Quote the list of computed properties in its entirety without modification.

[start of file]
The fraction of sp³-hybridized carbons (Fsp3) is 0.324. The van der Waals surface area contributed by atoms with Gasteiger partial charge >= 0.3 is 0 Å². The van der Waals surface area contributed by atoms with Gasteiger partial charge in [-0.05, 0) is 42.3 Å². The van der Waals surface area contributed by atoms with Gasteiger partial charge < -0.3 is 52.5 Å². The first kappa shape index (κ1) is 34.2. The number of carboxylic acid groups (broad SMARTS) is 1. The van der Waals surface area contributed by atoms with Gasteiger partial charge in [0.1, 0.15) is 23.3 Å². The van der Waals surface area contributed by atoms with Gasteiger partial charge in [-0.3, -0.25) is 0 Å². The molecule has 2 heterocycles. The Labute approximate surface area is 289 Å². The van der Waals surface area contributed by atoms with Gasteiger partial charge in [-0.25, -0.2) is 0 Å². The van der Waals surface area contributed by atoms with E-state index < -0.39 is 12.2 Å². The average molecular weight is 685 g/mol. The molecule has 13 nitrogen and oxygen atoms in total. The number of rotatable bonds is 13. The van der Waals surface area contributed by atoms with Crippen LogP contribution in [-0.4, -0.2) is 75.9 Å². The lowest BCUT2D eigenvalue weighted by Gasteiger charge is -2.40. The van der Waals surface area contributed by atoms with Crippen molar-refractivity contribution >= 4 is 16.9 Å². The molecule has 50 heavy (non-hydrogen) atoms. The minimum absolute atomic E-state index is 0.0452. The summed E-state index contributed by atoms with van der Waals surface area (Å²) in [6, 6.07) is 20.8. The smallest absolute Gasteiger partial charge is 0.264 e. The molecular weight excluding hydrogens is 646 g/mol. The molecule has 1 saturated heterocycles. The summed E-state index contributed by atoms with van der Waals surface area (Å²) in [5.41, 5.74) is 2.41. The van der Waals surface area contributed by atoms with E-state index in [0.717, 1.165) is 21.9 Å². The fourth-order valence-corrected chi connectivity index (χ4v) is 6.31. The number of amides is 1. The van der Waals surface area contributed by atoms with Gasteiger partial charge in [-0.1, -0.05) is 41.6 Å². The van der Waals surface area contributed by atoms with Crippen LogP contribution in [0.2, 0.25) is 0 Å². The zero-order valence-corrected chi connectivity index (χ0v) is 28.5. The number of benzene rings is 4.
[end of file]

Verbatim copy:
The fraction of sp³-hybridized carbons (Fsp3) is 0.324. The van der Waals surface area contributed by atoms with Gasteiger partial charge >= 0.3 is 0 Å². The van der Waals surface area contributed by atoms with Gasteiger partial charge in [-0.05, 0) is 42.3 Å². The van der Waals surface area contributed by atoms with Gasteiger partial charge < -0.3 is 52.5 Å². The first kappa shape index (κ1) is 34.2. The number of carboxylic acid groups (broad SMARTS) is 1. The van der Waals surface area contributed by atoms with Gasteiger partial charge in [0.1, 0.15) is 23.3 Å². The van der Waals surface area contributed by atoms with Gasteiger partial charge in [-0.3, -0.25) is 0 Å². The molecule has 2 heterocycles. The Labute approximate surface area is 289 Å². The van der Waals surface area contributed by atoms with Gasteiger partial charge in [-0.25, -0.2) is 0 Å². The van der Waals surface area contributed by atoms with E-state index < -0.39 is 12.2 Å². The average molecular weight is 685 g/mol. The molecule has 13 nitrogen and oxygen atoms in total. The number of rotatable bonds is 13. The van der Waals surface area contributed by atoms with Crippen LogP contribution in [-0.4, -0.2) is 75.9 Å². The lowest BCUT2D eigenvalue weighted by Gasteiger charge is -2.40. The van der Waals surface area contributed by atoms with Crippen molar-refractivity contribution >= 4 is 16.9 Å². The molecule has 50 heavy (non-hydrogen) atoms. The minimum absolute atomic E-state index is 0.0452. The summed E-state index contributed by atoms with van der Waals surface area (Å²) in [6, 6.07) is 20.8. The smallest absolute Gasteiger partial charge is 0.264 e. The molecular weight excluding hydrogens is 646 g/mol. The molecule has 1 saturated heterocycles. The summed E-state index contributed by atoms with van der Waals surface area (Å²) in [5.41, 5.74) is 2.41. The van der Waals surface area contributed by atoms with E-state index in [0.717, 1.165) is 21.9 Å². The fourth-order valence-corrected chi connectivity index (χ4v) is 6.31. The number of amides is 1. The van der Waals surface area contributed by atoms with Gasteiger partial charge in [-0.1, -0.05) is 41.6 Å². The van der Waals surface area contributed by atoms with Crippen LogP contribution in [0.2, 0.25) is 0 Å². The zero-order valence-corrected chi connectivity index (χ0v) is 28.5. The number of benzene rings is 4.